Homes in parts of Canberra's north will be powered by the country's largest commercially provided battery as soon as this month.
The battery, installed by Canberra-based company Elvin Group, will come online some time in May and will help to provide electricity to homes in Ginninderry and Holt.
It's estimated the five-megawatt battery would be able to provide electricity to 5400 homes for one hour and would be used to supply power to the grid in the event of a sudden surge in demand.
The $6 million project in west Belconnen is made up of multiple Tesla Megapack batteries.
Elvin managing director Sam Blackadder said work had been under way on developing the battery for more than a year.
"This has been in the pipeline for about 18 months, and it's been a long journey for this project," Mr Blackadder said.
"We started doing this before the ACT government started its reverse battery auction, and we've spent several months going through a lot of technical studies in conjunction with Evoenergy in making sure this is safe for the network."
The large batteries will be able to feed electricity into Evoenergy's 11 kilovolt network, should there be a need.
It will also be able to store excess energy, such as from homes powered by solar panels, for when it is needed.
"When we see the fluctuations in the grid with peaks, such as when there's a cold snap and lots of people are getting home from work and want to switch on their heaters, if that creates excess demand on the gird, the battery will be able to help out," Mr Blackadder said.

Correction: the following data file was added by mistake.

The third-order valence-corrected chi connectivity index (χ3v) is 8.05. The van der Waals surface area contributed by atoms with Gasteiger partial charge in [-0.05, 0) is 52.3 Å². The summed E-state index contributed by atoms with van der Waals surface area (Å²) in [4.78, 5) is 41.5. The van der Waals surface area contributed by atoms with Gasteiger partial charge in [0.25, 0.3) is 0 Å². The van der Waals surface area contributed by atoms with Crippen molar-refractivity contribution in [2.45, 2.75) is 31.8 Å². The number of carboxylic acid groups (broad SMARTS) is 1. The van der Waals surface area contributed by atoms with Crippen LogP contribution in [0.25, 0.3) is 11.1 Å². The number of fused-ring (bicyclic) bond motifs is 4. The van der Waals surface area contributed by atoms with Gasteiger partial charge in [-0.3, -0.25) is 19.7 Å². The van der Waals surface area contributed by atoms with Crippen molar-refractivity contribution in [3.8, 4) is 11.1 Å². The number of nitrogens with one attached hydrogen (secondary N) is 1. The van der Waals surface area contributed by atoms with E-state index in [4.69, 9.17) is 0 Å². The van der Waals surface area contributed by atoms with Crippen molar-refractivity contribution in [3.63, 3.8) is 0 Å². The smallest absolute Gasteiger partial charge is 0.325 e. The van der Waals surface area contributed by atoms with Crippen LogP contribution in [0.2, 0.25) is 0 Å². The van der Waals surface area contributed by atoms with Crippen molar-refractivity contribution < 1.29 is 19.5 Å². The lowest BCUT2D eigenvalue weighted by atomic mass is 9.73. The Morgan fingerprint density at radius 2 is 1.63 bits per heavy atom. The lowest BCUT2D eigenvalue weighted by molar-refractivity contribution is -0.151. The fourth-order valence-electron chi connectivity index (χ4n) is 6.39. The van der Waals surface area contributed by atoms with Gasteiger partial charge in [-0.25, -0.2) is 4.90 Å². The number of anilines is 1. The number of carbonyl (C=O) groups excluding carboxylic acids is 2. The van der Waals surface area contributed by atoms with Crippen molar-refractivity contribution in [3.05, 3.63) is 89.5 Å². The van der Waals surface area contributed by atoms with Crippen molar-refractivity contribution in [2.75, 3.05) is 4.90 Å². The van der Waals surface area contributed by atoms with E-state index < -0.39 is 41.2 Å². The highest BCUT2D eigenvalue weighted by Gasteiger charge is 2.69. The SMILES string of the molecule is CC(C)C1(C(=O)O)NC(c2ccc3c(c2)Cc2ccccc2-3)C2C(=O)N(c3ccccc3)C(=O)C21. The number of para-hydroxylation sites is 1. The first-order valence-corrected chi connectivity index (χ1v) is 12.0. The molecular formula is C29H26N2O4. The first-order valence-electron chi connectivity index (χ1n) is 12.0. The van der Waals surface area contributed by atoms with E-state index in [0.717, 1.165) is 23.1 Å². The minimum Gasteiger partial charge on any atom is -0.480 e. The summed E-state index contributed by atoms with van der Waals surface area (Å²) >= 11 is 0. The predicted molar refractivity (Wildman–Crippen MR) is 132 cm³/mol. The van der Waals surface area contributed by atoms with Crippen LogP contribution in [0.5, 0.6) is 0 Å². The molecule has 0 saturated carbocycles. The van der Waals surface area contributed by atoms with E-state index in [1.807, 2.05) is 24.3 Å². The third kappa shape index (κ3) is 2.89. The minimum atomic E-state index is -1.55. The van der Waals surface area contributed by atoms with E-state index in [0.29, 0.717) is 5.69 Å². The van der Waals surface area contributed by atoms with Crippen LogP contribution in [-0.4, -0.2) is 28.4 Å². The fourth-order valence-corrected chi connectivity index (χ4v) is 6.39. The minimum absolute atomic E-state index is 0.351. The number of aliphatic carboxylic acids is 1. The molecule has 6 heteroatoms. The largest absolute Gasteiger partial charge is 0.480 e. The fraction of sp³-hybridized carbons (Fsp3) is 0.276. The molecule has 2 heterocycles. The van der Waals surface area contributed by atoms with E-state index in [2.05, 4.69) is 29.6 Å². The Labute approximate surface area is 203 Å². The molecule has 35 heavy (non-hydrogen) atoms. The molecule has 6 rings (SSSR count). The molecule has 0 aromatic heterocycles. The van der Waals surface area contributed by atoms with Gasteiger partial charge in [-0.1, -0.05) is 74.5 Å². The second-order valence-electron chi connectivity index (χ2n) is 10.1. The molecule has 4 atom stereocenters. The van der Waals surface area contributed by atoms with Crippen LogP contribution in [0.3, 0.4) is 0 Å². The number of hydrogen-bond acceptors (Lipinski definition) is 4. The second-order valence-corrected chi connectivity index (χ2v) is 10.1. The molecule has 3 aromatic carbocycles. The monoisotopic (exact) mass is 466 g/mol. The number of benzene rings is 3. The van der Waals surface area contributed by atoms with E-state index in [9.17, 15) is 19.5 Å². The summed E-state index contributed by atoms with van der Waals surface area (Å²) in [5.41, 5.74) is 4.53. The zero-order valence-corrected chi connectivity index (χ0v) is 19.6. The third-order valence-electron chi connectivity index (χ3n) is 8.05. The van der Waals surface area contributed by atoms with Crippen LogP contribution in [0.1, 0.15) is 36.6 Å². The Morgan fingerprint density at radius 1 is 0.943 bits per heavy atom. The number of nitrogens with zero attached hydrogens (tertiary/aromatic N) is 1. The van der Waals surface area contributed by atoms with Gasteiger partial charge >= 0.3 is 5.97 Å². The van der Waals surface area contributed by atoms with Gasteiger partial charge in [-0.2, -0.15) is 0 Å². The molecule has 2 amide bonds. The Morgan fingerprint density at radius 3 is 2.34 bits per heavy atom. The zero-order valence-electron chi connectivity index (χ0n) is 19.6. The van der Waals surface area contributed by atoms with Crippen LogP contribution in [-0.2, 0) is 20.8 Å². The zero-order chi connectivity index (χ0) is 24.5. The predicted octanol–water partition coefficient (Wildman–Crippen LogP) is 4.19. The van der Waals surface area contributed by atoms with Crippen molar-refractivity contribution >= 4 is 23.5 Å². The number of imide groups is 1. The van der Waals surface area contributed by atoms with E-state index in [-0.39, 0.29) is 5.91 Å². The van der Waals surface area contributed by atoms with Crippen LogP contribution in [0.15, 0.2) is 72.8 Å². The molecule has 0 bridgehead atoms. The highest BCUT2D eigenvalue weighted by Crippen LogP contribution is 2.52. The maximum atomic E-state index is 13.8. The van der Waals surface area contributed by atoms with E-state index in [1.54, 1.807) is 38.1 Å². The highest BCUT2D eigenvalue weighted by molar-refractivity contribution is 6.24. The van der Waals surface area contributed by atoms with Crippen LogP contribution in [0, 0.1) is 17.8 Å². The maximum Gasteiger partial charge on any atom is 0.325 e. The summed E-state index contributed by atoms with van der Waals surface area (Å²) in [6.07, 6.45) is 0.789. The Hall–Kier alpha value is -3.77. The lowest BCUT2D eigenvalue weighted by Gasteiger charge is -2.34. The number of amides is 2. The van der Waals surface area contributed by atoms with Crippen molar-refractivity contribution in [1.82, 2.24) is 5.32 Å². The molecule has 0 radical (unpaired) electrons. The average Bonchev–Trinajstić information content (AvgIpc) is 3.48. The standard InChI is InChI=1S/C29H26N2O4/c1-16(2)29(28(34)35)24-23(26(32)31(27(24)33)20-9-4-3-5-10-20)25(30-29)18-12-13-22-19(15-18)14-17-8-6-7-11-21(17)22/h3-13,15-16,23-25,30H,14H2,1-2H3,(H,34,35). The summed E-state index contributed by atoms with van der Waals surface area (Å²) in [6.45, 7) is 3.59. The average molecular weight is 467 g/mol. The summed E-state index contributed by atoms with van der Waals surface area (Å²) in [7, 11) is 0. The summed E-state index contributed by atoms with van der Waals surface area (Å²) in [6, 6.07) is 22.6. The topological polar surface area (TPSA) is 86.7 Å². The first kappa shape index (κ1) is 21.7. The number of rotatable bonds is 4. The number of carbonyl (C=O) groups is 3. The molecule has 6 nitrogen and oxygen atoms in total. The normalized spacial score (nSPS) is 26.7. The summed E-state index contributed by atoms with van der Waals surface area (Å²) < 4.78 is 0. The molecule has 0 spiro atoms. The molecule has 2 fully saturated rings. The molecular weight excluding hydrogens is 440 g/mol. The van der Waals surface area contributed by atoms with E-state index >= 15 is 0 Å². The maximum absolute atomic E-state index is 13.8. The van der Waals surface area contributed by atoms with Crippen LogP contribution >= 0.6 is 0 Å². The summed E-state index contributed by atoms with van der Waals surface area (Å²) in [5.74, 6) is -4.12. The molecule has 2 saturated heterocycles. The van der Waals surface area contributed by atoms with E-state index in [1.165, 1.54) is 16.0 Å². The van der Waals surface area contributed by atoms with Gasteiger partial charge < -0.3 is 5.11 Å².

"The battery will go straight into the network, so customers won't see any difference, but will have the benefit of having more stable electricity."
Plans are already under way to have the battery itself powered by renewable energy.
Work has already begun on a second phase of the project that will establish a 500 kilowatt solar farm next door to the battery to help charge it during daylight hours.
Hydrogen fuel cells are also being proposed as part of a third stage to help power the battery.
Trials of the hydrogen technology will be undertaken towards the end of the year.
Mr Blackadder said discussions about the project had been ongoing with the ACT government.
"This will be showcasing a few different options of how renewable energy is suitable for urban dwellings and urban housing and how that can be effective," he said.
"Networks here are looking for non-network options that help avoid extended brownouts or blackouts and fluctuating voltage."
The launch of the battery into the grid in May comes as similar projects look to get off the ground in the capital.
French-based company Neoen have lodged two proposals for big battery storage units, one near the ACT-NSW border at Jerrabomberra, while the other one is proposed for west Belconnen.
The one slated for west Belconnen will have to go through environmental approval due to it being likely to impact endangered grassland.
Company GPG has also lodged a proposal for a battery near Jerrabomberra.
Both companies were successful bidders in a reverse auction undertaken by the ACT government in September 2020.
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